In 2010, MBI led an effort to ensure that prospective bidders would have access to paper plans at no charge. During the 2015 Legislative Session, this particular law was expanded to include “electronic and digital copies” of the project’s contract documents and bidding information.
Iowa Code Section 26.3, subsection 2, as amended (new language is underlined) during the 2015 Legislative Session now prohibits the public owners from assessing fees or charges for paper, electronic or digital contract documents. The new statute, effective July 1, 2015, now reads:
A governmental entity shall have an engineer licensed under chapter 542B, a landscape architect licensed under chapter 544B, or an architect registered under chapter 544A prepare plans and specifications, and calculate the estimated total cost of a proposed public improvement. A governmental entity shall ensure that a sufficient number of paper copies, and if available, electronic and digital copies of the project's contract documents, including all drawings, plans, specifications, and estimated total costs of the proposed public improvement are made available for distribution at no charge to prospective bidders, subcontractor bidders, suppliers, and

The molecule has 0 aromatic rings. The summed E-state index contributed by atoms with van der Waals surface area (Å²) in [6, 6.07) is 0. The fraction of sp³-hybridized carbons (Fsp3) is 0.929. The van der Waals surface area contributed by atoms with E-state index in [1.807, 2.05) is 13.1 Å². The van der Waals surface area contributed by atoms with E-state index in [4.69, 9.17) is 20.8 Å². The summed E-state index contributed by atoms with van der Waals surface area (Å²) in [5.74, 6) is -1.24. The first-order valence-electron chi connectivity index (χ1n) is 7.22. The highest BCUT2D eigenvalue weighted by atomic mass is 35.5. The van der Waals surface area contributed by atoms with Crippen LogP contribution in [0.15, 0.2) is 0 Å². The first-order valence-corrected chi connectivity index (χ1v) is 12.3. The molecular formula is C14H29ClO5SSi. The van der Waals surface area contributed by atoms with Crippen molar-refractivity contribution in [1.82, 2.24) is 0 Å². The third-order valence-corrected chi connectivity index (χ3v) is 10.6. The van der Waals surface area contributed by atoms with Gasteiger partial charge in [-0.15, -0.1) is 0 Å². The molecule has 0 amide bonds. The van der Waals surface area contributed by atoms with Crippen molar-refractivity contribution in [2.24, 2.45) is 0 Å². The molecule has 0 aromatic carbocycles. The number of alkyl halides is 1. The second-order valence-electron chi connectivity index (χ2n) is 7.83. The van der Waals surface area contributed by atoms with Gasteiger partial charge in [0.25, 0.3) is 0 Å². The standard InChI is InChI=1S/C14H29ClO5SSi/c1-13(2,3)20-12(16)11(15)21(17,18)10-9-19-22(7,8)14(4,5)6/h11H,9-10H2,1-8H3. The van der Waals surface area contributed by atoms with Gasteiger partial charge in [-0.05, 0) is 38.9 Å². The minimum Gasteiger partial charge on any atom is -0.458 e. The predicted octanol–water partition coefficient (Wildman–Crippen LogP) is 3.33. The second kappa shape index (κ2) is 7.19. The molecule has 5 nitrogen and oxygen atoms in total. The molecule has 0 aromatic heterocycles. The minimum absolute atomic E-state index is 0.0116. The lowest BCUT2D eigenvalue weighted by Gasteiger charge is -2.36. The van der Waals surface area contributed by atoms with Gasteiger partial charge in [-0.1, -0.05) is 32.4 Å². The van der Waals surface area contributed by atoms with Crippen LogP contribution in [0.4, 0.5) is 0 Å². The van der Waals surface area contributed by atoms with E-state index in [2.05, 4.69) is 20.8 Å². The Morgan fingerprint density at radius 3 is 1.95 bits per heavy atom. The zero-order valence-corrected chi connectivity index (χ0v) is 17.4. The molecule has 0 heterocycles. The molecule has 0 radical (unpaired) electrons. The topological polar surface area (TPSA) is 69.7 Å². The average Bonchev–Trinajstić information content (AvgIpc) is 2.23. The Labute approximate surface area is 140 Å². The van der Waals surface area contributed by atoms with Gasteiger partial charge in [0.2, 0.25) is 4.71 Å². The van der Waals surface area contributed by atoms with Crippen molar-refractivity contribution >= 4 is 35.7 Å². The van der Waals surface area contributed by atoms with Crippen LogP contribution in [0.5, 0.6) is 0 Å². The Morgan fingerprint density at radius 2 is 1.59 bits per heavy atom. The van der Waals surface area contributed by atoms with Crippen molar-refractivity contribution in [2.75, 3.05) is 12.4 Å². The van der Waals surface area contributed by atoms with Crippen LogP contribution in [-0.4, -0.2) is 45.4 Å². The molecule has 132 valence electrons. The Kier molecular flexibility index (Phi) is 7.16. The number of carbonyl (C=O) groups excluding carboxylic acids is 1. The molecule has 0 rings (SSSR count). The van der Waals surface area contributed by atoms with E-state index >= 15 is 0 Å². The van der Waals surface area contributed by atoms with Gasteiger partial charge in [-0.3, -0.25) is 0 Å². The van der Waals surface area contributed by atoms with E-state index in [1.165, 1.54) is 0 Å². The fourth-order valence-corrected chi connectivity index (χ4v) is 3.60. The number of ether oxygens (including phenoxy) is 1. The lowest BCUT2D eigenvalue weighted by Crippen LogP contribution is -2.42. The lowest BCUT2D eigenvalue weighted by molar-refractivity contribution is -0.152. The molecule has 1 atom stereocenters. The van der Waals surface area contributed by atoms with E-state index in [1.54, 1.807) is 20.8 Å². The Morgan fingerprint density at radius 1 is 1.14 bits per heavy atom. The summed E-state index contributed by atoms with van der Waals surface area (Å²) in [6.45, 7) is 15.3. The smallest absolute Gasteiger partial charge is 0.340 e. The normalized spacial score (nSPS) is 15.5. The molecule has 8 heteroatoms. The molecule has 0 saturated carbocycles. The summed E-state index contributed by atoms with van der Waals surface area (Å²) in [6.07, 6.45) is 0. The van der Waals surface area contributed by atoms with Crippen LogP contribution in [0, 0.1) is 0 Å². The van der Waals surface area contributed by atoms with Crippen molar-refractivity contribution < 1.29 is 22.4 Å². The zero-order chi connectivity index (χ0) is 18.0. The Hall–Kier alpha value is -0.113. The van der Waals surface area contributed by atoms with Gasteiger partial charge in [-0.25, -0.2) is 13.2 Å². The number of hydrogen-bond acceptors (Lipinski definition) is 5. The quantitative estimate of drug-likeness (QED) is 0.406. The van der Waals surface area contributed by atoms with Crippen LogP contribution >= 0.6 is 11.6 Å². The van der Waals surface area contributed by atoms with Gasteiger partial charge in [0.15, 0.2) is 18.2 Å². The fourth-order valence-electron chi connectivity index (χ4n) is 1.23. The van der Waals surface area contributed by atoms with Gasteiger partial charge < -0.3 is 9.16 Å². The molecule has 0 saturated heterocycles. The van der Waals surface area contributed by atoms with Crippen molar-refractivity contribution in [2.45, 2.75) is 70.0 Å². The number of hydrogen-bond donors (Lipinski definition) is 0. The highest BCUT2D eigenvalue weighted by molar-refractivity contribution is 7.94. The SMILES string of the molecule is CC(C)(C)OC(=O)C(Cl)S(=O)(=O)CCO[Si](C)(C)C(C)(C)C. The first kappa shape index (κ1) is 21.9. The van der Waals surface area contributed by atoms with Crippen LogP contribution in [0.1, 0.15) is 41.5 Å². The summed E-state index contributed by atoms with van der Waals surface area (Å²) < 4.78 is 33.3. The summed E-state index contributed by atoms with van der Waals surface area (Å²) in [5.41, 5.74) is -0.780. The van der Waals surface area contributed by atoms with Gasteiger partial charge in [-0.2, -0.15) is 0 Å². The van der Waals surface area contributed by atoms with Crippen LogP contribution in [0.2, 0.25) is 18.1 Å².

contractor plan room services. If a deposit is required as part of a paper contract documents distribution policy by the public owner, the deposit shall not exceed two hundred fifty dollars per set which shall be refunded upon return of the contract documents within fourteen days after award of the project. If the contract documents are not returned in a timely manner and in a reusable condition, the deposit shall be forfeited. The governmental entity shall reimburse the landscape architect, architect, or professional engineer for the actual costs of preparation and distribution of plans and specifications.
As a reminder, there may be instances in which the governmental entity or its representative stipulates a postage, shipping and / or handling fee to be charged for all paper plan recipients. If you run into such a requirement, it is important to remember that the law states that the governmental entity is responsible for all costs associated with preparation and distribution and that the architect and / or engineer should direct such charges back to the owner for reimbursement.